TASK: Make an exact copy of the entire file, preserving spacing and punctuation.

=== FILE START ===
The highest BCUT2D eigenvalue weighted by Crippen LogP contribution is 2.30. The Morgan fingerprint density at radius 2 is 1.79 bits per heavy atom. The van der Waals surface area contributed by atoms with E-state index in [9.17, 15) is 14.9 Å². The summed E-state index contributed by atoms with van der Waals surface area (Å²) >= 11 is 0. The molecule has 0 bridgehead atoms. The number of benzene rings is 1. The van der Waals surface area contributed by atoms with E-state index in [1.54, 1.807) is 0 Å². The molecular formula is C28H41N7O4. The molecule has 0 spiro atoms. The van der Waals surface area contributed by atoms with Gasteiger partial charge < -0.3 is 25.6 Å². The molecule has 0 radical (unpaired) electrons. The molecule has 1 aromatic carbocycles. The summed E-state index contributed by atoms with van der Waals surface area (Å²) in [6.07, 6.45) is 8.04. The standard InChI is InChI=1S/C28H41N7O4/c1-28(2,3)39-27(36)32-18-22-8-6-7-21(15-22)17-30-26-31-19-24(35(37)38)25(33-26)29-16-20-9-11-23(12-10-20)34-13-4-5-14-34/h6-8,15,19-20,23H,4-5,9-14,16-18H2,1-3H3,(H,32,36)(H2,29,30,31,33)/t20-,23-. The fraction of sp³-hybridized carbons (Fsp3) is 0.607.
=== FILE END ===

The highest BCUT2D eigenvalue weighted by Crippen LogP contribution is 2.30. The Morgan fingerprint density at radius 2 is 1.79 bits per heavy atom. The van der Waals surface area contributed by atoms with E-state index in [9.17, 15) is 14.9 Å². The summed E-state index contributed by atoms with van der Waals surface area (Å²) >= 11 is 0. The molecule has 0 bridgehead atoms. The number of benzene rings is 1. The van der Waals surface area contributed by atoms with E-state index in [1.54, 1.807) is 0 Å². The molecular formula is C28H41N7O4. The molecule has 0 spiro atoms. The van der Waals surface area contributed by atoms with Gasteiger partial charge < -0.3 is 25.6 Å². The molecule has 0 radical (unpaired) electrons. The molecule has 1 aromatic carbocycles. The summed E-state index contributed by atoms with van der Waals surface area (Å²) in [6.07, 6.45) is 8.04. The standard InChI is InChI=1S/C28H41N7O4/c1-28(2,3)39-27(36)32-18-22-8-6-7-21(15-22)17-30-26-31-19-24(35(37)38)25(33-26)29-16-20-9-11-23(12-10-20)34-13-4-5-14-34/h6-8,15,19-20,23H,4-5,9-14,16-18H2,1-3H3,(H,32,36)(H2,29,30,31,33)/t20-,23-. The fraction of sp³-hybridized carbons (Fsp3) is 0.607.